MORE: Best Gaming Monitors

MORE: How We Test Monitors

MORE: All Monitor Content

  • Wanderingm00se
    It might be asking for a lot, but could we expand the testbed for freesync for faster GPU's, I don't imagine many people are buying a 240hz monitor at 100fps. Not sure if there would still be ghosting at 200fps, I know the impact changes at different refresh rates.
    Reply
  • OMGPWNTIME
    I ended up buying this monitor because of this review, and I have to say I'm extremely disappointed in the G-Sync capabilities. It has terrible inverse ghosting/overshoot. This is with an EVGA RTX 2070 through displayport @ 240hz.

    How does something like this get labeled as G-Sync compatible; the fact that you can physically enable the feature?

    The effect is minimized greatly if you're getting over 200fps but in a game like The Division 2 where I hover in the mid 80's, it's unbelievably apparent and actually rather nauseating (not to mention unusable). Even in COD MW I'm getting ~160fps and the issue is still quite apparent, especially on the night missions such as 'Clean House'. Shades of green show it the worst, even at 240fps you can see the overshoot clearly.

    Edit: Amazon ended up sending me a replacement unit and it's exactly the same, just going to have to return it as it really isn't G-Sync compatible in the slightest. Running without G-Sync results in an extremely smeary experience. It's a real shame as it does have some of the inkiest blacks I've seen and the colors + contrast are truly impressive.

    I even tried using CRU to limit the VRR range to force it to double but it ends up looking extremely smeary and feeling rather slow, regular 240hz mode is better (which isn't saying much).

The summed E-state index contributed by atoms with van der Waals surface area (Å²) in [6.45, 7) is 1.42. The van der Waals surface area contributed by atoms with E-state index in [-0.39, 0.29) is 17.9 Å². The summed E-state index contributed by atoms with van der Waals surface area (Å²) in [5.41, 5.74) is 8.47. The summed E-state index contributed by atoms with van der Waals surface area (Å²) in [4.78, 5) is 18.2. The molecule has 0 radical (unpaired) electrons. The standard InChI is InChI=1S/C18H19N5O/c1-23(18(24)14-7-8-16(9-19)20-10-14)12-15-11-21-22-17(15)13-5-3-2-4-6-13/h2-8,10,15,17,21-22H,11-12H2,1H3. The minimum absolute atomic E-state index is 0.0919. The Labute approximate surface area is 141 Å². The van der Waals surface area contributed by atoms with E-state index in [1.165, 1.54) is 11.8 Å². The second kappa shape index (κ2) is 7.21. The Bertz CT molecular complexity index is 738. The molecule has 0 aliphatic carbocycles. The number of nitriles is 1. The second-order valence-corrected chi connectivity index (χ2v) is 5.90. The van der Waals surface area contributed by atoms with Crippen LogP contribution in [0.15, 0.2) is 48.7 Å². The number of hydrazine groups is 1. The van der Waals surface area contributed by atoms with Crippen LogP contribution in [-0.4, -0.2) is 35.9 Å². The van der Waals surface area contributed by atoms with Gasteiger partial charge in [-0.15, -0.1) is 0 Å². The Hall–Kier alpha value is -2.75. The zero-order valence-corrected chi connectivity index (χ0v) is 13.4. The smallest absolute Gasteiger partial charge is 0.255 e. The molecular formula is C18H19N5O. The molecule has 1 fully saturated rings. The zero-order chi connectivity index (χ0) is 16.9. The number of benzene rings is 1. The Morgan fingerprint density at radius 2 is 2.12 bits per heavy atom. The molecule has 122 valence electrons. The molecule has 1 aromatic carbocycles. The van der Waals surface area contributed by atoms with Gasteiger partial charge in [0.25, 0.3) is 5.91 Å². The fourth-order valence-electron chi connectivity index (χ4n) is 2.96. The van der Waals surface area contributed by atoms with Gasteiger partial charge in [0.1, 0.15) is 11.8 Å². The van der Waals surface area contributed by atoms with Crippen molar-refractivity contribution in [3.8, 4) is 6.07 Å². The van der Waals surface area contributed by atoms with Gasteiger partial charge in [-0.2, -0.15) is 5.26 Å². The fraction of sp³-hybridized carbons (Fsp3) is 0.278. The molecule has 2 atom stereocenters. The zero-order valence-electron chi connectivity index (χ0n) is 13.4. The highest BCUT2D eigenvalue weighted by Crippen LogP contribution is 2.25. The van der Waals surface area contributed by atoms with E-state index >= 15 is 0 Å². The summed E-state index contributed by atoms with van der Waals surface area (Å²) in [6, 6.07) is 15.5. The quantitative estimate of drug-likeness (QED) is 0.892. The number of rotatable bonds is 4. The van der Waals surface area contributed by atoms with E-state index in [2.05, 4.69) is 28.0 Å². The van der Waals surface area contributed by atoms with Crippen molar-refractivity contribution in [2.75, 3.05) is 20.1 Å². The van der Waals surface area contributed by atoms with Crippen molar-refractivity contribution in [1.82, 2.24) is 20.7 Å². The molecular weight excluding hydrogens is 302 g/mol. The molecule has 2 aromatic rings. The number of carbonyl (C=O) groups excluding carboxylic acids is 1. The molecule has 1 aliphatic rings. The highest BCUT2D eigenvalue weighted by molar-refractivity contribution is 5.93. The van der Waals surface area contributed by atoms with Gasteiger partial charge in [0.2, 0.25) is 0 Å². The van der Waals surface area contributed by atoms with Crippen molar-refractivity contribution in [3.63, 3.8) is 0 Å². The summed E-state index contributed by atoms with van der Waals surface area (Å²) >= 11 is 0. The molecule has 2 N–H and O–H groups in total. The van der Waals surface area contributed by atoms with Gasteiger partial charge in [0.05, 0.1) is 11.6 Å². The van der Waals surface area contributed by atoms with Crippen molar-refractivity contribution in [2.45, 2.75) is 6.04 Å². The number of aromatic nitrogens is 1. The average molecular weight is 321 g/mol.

Reply
  • elninocro
    u cant rely on reviews anymore.
    "everything is fine, theres minor drawback but overall is 110% purchase"
    i guess reviewers chasing that everything is fine, so they get more toys to play with.
    Reply
  • CPUzer0
    OMGPWNTIME said:
    How does something like this get labeled as G-Sync compatible; the fact that you can physically enable the feature?
    That's the thing - this monitor is G-Sync compatible, the lowest tier of G-Sync. G-Sync compatible certification doesn't require variable overdrive, which this monitor lacks with it enabled. This is the one true (and huge) flaw of the monitor, otherwise it's actually rather impressive for a relatively inexpensive VA monitor. If i primarily played games that don't run a near constant 240 fps, i would have returned mine, the overshoot at lower framerates with g-sync enabled is pretty horrid. Luckily i do primarily play games that i can run at 240, those games that do not i've disabled g-sync for in nvidia control panel. Good enough workaround. But still, the overshoot issue at lower framerates is potentially such a huge dealbreaking issue that it should be mentioned in bold letters in every review of this monitor.
    Reply
  • OMGPWNTIME